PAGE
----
Jump to content

How much is enough? (financial independence)


Recommended Posts

Some thoughts but not a lot of new information.  My number changes based on withdrawal rate (4%-3.5%).  The number is between $4.9M to $5.5M.  I am in So Cal with two kids and one will be ready for college in 6 years.  I am looking for a passive income stream of $170K per year and a bit more for income taxes.  Health insurance is the biggest challenge as income determines subsidies and lowering income may not be easy if assets are throwing off at least $125K. 

 

The expenses are high as I take care of older parents and their expenses.  That will drop off as they age.  I am close to 45 and am hoping to be independent in a couple of years.  Grew up with limited resources so appreciate the need to control spending but that does not give me comfort.  The reason to build the asset is to enjoy it and not scale back. 

 

My experience with planning is that it is completely personality driven and while I too advice others to hang it up at a certain point, don't know when the comfort will come.

Link to comment
Share on other sites

  • Replies 57
  • Created
  • Last Reply

Top Posters In This Topic

20 hours ago, Gregmal said:

^ You and me both man. Same thoughts across the board. On the land, well, the land I would be looking to buy I can kind of gain easier exposure through public vehicles. And on cashing out, whats cool is that the market is different than say the stock or bond markets. Appraisals for a refi take last 6-12 months comps. So even if you have a huge market shift, you'll get a decent appraised value and have no problem tapping that liquidity. Was shocked at how easy it was to do one last March when the world was supposedly on the brink...

 

That's a good point, about the lag, I will have to remember that next time. 

 

I should have done a cash out refi late last year but I just did a rate and term recast back to 360 because I was being lazy and just left it at current servicer.

Link to comment
Share on other sites

Talk to younger retirees .. most are bored out of their skulls, and largely do the trips 'as something to do'.

Can't tell what day of the week it is, 'cause every day is the same !! The soution for many is to partner up in a small business, contract yourself out for part of the year, or work part-time, ie: a low stress JOB until you are well into your mid 70's. It's all about maintaining the mental/physical health - the money side is largely secondary.

 

In NA, work the summer, and take the winter off to travel in the Azores, &/or the southern hemisphere. Where it is both summer and with no work obligations - you can spends weeks at a time there.  The Atlantic 'Hawaiian Islands', Dar es Salaam, Cape Town, Buenos Aires, Rio, and Pantagonia are all quite something, and 'cheap' by NA standards.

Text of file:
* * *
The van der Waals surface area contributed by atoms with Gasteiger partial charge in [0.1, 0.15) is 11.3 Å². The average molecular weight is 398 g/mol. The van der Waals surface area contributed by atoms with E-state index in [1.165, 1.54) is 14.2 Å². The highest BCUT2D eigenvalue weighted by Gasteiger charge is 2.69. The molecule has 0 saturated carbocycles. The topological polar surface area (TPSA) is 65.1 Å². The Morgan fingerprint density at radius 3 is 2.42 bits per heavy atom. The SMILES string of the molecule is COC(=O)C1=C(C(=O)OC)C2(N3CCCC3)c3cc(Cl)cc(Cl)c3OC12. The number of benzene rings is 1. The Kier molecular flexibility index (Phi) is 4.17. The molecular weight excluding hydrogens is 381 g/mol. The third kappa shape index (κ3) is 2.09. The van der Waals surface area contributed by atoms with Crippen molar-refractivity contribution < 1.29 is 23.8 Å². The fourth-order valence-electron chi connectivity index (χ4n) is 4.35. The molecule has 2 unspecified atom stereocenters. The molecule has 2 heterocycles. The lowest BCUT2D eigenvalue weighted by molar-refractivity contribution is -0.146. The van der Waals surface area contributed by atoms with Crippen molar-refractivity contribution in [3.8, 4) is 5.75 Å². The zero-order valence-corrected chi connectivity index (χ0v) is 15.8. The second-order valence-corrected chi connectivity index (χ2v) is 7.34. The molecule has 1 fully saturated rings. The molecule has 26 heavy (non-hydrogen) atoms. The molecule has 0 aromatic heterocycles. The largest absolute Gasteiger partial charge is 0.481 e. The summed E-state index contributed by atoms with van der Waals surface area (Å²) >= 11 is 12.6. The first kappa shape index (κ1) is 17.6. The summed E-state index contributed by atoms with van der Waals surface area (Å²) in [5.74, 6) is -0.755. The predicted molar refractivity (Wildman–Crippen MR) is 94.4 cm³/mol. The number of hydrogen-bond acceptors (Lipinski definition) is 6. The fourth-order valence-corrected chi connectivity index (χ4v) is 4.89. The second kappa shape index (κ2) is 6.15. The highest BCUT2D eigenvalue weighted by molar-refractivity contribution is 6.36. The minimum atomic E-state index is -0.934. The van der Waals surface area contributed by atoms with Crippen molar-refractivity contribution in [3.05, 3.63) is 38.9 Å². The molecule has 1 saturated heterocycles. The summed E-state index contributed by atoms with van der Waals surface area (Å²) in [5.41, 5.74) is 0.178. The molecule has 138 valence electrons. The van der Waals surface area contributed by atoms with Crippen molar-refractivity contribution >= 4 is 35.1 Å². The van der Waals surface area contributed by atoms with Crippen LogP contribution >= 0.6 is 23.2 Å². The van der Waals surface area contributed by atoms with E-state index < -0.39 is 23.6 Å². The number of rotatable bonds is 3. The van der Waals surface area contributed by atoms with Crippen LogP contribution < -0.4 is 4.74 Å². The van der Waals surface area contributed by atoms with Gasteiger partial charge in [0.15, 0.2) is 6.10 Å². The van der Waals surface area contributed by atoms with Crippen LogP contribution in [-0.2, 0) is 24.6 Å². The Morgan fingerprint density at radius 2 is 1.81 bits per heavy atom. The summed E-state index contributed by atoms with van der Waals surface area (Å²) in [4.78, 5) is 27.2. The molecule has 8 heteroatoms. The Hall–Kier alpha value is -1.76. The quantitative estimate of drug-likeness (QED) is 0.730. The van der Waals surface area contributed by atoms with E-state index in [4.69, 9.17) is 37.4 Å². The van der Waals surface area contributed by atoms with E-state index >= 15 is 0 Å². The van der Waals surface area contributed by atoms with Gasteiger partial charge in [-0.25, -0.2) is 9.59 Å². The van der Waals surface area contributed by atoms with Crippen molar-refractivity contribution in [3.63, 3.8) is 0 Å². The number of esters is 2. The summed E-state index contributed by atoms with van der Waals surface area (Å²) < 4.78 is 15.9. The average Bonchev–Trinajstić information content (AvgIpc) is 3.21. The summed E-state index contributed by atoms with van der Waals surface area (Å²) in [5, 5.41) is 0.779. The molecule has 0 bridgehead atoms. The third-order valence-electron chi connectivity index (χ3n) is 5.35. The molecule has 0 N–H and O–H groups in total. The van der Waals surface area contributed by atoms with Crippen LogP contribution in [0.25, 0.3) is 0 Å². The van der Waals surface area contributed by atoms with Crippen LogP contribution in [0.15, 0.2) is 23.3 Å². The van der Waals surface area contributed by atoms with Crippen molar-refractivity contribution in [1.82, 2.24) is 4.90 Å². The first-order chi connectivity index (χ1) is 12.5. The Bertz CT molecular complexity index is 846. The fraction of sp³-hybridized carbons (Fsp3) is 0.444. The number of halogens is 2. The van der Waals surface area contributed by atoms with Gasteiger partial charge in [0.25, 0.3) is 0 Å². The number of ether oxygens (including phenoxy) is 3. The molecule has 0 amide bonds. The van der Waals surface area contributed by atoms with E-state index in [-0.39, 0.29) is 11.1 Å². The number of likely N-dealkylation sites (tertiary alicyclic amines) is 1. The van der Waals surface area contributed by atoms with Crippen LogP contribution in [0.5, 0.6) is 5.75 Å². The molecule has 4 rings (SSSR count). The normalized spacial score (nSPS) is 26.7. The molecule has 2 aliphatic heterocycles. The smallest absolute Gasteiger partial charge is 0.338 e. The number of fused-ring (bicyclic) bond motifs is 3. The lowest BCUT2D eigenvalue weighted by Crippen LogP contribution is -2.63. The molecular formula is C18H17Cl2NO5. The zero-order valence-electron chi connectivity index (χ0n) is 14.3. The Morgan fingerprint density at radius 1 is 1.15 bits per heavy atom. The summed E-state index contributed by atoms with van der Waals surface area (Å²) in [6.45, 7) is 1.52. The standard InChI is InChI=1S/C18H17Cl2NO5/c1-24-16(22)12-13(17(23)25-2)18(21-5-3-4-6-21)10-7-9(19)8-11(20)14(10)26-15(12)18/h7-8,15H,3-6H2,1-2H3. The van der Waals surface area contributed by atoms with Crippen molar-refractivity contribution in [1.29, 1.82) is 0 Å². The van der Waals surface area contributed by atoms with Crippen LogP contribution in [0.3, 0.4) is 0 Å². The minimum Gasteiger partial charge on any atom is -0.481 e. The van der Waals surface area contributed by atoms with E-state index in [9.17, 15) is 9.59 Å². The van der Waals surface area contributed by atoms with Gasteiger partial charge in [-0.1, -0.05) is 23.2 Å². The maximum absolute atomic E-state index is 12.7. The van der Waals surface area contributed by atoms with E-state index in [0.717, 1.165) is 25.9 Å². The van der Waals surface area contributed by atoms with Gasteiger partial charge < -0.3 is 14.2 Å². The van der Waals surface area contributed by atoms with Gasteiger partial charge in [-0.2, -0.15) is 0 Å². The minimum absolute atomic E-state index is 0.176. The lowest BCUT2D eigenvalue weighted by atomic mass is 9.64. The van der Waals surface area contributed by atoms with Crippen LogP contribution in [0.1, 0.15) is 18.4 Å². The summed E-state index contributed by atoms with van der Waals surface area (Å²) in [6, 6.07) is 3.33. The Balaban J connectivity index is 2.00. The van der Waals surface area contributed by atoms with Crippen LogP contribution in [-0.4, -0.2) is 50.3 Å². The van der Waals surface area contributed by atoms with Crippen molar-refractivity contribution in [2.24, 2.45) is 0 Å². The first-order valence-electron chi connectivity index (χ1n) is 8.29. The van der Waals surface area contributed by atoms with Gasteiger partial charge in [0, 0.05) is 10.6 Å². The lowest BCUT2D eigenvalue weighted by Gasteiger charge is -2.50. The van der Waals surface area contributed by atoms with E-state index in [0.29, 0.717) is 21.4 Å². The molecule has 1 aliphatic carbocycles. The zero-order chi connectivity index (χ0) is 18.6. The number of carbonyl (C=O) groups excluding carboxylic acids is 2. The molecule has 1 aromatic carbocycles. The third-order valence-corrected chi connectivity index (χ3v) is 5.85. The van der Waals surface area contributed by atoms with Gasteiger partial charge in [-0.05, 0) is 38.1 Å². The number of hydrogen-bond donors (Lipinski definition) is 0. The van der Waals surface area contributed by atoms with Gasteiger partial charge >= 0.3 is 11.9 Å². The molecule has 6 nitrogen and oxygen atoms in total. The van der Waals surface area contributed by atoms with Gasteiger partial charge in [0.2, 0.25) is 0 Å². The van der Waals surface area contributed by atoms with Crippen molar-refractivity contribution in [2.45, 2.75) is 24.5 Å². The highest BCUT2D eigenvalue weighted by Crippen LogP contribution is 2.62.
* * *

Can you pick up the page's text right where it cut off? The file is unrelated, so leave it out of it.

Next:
And while you're working .... you ain't spending - both saving money and adding to the pot as you go along. The mental/physical health benefits, are pure bonus.

 

SD

Edited by SharperDingaan
Link to comment
Share on other sites

  • 2 weeks later...
On 7/11/2021 at 12:54 PM, thepupil said:

Result: $2mm-$6.5mm+, one could argue I'm double counting house/LTC/healthcare because in theory the house could be cashed out to pay for that, so $1.6mm-$5.5mm

 

This is the range of net worths where i would feel comfortable stopping working (or at least traditional working). Obviously its a wide range, but I'm still pretty young (early 30's) and think leaving options open on some of the choices that will be made at various stages in life is a good thing. there's also a dynamic where unless one is retiring pretty early, you'll be covering certain of these expenses (like childcare/education) during your working years. Right now,  my life choices are probably in the middle range of house, unknown on education and healthcare (but bought house in a good public district), and middle range on everyday life. I expect the range to narrow over time. Also a lot depends on how long/what part of her field my wife wants to work in. she's been in grad school or low pay training for the last 10 years (certain fields are crazy!)

There is no number -- that's just a target that you'll easily exceed -- we did.  At some point, you'll realize that life is enjoyed, money is spent on family and compounding continues.  Find a few work experiences that you thrive in and make these your life's work.  Being paid or paying yourself from your own company to enjoy doing what you like isn't working at all.  Retirement is boredom for an active mind.  My wife went back to school in her forties when the kids were young and plans to work into her seventies.  The kids' school is paid for and we're gifting them cash and securities for their futures.  Flexibility around life events is what money gives you and makes easy decisions easier.  And the compounding doesn't stop unless you stop it.

Link to comment
Share on other sites

Create an account or sign in to comment

You need to be a member in order to leave a comment

Create an account

Sign up for a new account in our community. It's easy!

Register a new account

Sign in

Already have an account? Sign in here.

Sign In Now
 Share




×
×
  • Create New...